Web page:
Christopher Eccleston, 55, is a highly respected British actor. His credits include collaborations with directors Danny Boyle and Michael Winterbottom and writers Peter Flannery, Jimmy McGovern and Russell T. Davies. In 2005, the actor drew in new fans when he took up the role of Doctor Who during the show’s revival. While this time marked a milestone in the actor’s career, he was also wrestling with serious mental health issues.
Writing in his new book, I Love the Bones of You, the actor described himself a “lifelong body-hater”, saying he was “very ill” with the condition while filming Doctor Who.
The actor said he never opened up about this health battle because he is a working class northern male.
“Many times I’ve wanted to reveal that I’m a lifelong anorexic and dysmorphic,” he wrote.
“I never have. I always thought of it as a filthy secret, because I’m northern, because I’m male and because I’m working class.”
He first experienced body image issues as a child, he said, expressing concern at having a “pot belly” and “knobbly knees”.
The father-of-two was diagnosed with clinical depression after splitting from his wife Mischka in 2015 and says it was then that he considered taking his own life.
“I was in a state of extreme anxiety, convinced I was either going to die or I was going to kill myself,” wrote the actor.
He added: “In my despair I reached for my phone and looked up a psychiatric hospital, I rang ahead, grabbed my bag and ran.”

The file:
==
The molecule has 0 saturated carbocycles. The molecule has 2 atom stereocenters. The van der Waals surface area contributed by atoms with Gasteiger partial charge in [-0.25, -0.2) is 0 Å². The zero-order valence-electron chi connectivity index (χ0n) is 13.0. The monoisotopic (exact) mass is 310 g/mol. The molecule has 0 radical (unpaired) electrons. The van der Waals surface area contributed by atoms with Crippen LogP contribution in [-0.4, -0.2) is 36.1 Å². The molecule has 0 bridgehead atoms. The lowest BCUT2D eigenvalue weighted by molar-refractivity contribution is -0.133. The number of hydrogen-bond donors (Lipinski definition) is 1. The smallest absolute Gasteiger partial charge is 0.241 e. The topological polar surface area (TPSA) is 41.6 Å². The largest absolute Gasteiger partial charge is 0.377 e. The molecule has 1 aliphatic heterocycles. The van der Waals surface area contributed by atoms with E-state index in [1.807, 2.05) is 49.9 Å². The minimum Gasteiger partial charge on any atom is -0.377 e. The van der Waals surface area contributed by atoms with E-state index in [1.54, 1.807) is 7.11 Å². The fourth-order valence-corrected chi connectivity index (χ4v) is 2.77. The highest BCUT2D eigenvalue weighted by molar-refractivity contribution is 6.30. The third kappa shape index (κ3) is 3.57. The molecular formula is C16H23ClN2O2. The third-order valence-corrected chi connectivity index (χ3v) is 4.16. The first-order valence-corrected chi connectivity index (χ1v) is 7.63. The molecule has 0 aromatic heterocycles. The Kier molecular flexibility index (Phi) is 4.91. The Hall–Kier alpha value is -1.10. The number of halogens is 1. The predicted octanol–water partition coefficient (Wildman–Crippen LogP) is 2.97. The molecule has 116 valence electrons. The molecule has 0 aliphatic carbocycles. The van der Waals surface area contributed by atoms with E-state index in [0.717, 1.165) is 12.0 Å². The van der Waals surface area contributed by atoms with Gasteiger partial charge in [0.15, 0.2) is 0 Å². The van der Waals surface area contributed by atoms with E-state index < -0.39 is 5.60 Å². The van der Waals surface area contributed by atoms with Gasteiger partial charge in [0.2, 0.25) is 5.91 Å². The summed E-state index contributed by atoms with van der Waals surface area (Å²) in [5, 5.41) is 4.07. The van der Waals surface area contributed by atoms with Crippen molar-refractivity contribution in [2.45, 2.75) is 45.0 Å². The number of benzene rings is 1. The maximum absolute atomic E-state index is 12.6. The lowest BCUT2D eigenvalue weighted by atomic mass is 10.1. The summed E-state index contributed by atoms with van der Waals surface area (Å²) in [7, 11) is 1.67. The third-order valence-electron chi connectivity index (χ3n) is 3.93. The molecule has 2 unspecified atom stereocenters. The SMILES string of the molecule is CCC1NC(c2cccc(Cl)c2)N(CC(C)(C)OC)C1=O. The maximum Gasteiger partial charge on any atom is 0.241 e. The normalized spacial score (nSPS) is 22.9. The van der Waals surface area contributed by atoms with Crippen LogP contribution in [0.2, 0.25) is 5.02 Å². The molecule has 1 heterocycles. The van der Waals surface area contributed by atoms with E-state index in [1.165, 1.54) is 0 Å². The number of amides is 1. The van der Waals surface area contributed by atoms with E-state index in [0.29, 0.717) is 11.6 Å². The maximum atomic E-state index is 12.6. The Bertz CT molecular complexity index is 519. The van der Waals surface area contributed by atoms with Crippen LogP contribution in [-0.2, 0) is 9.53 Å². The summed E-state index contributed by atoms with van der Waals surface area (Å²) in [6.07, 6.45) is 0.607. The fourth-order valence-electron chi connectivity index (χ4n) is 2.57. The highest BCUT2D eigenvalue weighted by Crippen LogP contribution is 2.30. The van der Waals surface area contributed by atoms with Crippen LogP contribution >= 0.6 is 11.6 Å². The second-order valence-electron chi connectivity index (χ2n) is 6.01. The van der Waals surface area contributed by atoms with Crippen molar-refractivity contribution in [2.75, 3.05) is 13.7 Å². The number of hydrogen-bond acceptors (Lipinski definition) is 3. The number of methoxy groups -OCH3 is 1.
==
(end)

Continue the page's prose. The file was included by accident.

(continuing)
As the NHS explained, clinical depression is more than simply feeling unhappy or fed up for a few days. “Most people go through periods of feeling down, but when you’re depressed you feel persistently sad for weeks or months, rather than just a few days,” explained the health site.
The symptoms of severe depression, as in Eccleston’s case, can make people feel suicidal, that life is no longer worth living, explained the health site.
Treatment for depression usually involves a combination of self-help, talking therapies and medicines. The doctor who star was prescribed antidepressants which he admits he could be on “for the rest of my days”.
Although he admitted: “I would like to attempt slowly to reduce the dose, to experience reality again, to see how I do… And yet, interestingly I have received some of the best reviews of my life since I started taking them.”
A course of antidepressants is usually recommended for moderate to severe depression. There are almost 30 different types available. A GP may also recommend that a person takes a course of antidepressants plus talking therapy, particularly if their depression is quite severe, explained the health body.